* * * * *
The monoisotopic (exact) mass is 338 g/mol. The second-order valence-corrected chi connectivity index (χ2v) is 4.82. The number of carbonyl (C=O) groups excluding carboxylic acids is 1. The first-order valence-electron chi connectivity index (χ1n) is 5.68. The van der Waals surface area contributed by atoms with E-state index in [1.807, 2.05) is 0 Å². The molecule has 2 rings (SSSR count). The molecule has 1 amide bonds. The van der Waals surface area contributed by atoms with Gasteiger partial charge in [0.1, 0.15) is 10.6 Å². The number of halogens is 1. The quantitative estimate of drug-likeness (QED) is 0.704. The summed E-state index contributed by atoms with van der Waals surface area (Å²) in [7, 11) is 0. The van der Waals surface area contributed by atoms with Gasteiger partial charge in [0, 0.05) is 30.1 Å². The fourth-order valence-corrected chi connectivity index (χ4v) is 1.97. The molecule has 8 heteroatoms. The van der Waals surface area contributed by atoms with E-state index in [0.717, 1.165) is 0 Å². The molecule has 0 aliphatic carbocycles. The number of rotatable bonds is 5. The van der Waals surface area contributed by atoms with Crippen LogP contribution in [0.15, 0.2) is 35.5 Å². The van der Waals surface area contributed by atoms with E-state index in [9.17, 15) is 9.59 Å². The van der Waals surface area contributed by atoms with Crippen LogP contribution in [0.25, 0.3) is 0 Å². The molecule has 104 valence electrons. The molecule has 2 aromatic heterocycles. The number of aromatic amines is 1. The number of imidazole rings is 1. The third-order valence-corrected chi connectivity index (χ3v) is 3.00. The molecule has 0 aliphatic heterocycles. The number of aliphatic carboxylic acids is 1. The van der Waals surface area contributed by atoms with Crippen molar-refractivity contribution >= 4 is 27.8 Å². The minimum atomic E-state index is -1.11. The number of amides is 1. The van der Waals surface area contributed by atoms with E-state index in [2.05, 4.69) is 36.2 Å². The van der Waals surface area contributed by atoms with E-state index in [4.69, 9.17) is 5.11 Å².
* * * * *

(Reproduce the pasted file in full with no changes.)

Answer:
The monoisotopic (exact) mass is 338 g/mol. The second-order valence-corrected chi connectivity index (χ2v) is 4.82. The number of carbonyl (C=O) groups excluding carboxylic acids is 1. The first-order valence-electron chi connectivity index (χ1n) is 5.68. The van der Waals surface area contributed by atoms with E-state index in [1.807, 2.05) is 0 Å². The molecule has 2 rings (SSSR count). The molecule has 1 amide bonds. The van der Waals surface area contributed by atoms with Gasteiger partial charge in [0.1, 0.15) is 10.6 Å². The number of halogens is 1. The quantitative estimate of drug-likeness (QED) is 0.704. The summed E-state index contributed by atoms with van der Waals surface area (Å²) in [7, 11) is 0. The van der Waals surface area contributed by atoms with Gasteiger partial charge in [0, 0.05) is 30.1 Å². The fourth-order valence-corrected chi connectivity index (χ4v) is 1.97. The molecule has 8 heteroatoms. The van der Waals surface area contributed by atoms with E-state index in [0.717, 1.165) is 0 Å². The molecule has 0 aliphatic carbocycles. The number of rotatable bonds is 5. The van der Waals surface area contributed by atoms with Crippen LogP contribution in [0.15, 0.2) is 35.5 Å². The van der Waals surface area contributed by atoms with E-state index in [9.17, 15) is 9.59 Å². The van der Waals surface area contributed by atoms with Crippen LogP contribution in [0.25, 0.3) is 0 Å². The molecule has 104 valence electrons. The molecule has 2 aromatic heterocycles. The number of aromatic amines is 1. The number of imidazole rings is 1. The third-order valence-corrected chi connectivity index (χ3v) is 3.00. The molecule has 0 aliphatic heterocycles. The number of aliphatic carboxylic acids is 1. The van der Waals surface area contributed by atoms with Crippen molar-refractivity contribution >= 4 is 27.8 Å². The minimum atomic E-state index is -1.11. The number of amides is 1. The van der Waals surface area contributed by atoms with E-state index in [2.05, 4.69) is 36.2 Å². The van der Waals surface area contributed by atoms with E-state index in [4.69, 9.17) is 5.11 Å².